He then carefully cleaned the weeping wound with me watching intently and holding a saucer using a special concoction he had created earlier. Then he carefully added a thin layer of treated manuka honey and herbs rather delicately with a shaped wooden spatula over and around that exposed inflamed wound.
“Is my husband going to die, brother Jerome,” enquired the lady with a concerned face as she sidled closer to him? But not hiding her face as the others had with a cloth I noticed. Wilfred had also deliberately moved closer himself as well, probably wanting to listen. His cruel eyes and his ears missing nothing, it seemed to what was happening all around him.
“Only God can answer that question my lady I’m afraid, he replied sincerely with a smile hoping to reassure her.
Then began the almost hopeless task of the brother over the next hour trying desperately now to somehow staunch the life of the dying duke. This would be the first time – that I knew about – he had ever attempted this dangerous task.
“I can at least offer him some needed comfort that he will suffer little pain,” he then whispered a command to me in the small offered ante-room where he had earlier unpacked his medical dispensary.
“Don’t worry young Rory all will be well I hope!”
I suppose looking back now to those long distant days of my past, and who can forget in that reeking chamber. And how would I ever forget that? Those days became the most exciting and yet frightening times of my young life.
And you know I wouldn’t have missed a minute of it. Oh no and I still have never entertained any regrets!”
He paused to study his gnarled hands and chipped nails adding: “You know the mind plays many cruel tricks on an old man did you know? I can just of course remember when my dear wife passed away. But sadly not the year or when my young daughter left home one day to visit a friend, and never to return or be heard of again. Or in what blood-drenched war-weary battlefield on the many plains of Europe, where my son Rolf was killed in action. Of this, I do not remember. Yet I can recall, even today, every frightened face that was displayed with clarity in that castle tableau bedchamber then seen so long ago in the duke’s suffocating bedchamber. I suppose when we all navigate through the many keyholes of our past life, then only to finally arrive at our past life we can see then just so much of it stretched out like an endless widening road before us, that we have conveniently forgotten or just refused to attempt to understand. Or how or why we did such unkind deeds against so many others … and always perhaps fail to understand or remember whatever that reason was that polluted us … It’s all so really bittersweet isn’t it?”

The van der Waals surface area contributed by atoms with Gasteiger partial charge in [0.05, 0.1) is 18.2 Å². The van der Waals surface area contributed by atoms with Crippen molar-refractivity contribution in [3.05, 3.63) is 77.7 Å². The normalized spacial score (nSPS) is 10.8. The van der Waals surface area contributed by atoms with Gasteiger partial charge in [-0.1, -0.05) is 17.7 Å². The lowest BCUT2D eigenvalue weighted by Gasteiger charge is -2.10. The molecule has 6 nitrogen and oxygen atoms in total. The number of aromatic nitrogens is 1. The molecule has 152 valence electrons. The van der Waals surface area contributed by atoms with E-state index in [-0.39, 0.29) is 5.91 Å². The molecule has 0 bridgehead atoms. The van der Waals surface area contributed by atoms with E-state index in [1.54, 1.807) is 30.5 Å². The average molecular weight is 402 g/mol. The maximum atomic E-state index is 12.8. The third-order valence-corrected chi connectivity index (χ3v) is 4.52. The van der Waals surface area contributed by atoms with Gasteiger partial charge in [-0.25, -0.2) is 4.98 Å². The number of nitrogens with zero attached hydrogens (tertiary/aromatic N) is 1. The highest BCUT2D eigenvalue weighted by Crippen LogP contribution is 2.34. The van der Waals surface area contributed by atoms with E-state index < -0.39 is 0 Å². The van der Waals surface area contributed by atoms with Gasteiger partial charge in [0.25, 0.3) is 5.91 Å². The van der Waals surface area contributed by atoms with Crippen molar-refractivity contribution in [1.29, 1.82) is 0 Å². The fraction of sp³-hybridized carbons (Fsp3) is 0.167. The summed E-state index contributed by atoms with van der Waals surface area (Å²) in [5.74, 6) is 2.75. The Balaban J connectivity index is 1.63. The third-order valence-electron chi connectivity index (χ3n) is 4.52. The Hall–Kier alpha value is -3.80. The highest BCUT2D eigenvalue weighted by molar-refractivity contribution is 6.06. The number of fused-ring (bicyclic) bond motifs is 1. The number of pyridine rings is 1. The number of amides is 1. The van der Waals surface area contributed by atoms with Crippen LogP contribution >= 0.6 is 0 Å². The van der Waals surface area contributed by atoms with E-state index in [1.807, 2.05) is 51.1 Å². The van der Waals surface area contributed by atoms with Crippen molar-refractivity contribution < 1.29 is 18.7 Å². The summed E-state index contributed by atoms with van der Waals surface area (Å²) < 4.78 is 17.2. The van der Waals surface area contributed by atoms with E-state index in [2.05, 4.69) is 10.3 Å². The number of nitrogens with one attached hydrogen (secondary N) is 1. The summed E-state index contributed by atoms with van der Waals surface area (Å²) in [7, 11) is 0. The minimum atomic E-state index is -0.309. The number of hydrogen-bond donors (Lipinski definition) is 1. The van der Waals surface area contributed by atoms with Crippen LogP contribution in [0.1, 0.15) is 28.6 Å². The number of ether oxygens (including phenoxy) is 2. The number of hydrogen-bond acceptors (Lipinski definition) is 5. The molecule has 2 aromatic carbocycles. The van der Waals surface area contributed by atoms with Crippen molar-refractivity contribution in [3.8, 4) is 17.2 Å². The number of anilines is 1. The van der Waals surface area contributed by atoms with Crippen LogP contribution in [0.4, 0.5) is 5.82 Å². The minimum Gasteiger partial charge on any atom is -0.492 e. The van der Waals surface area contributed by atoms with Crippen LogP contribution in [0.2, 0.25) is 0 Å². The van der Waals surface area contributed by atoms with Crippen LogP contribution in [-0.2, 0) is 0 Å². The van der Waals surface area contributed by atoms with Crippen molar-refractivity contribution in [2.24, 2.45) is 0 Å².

The old man then suddenly sunk into a reverie of his own pulling his thick woollen scarf around his scraggy neck. Now his mind apparently being marooned in the misty memories of a long-gone brutal miserable life he had suffered. He really was now quite simply exhausted and drained of all arriving emotions.
Both women were also drained and exhausted from what they had been hearing and almost painfully living through with him under the hot midday sun. And both felt they had almost lived and survived with him in his previous past painful recitation to them both concerning the kindly yet expiring dying duke. He now being ministered and cared for by the so-called saintly brother Jerome.
To be concluded…..
(C) Copyright G. Patrick Battell
31 March 2021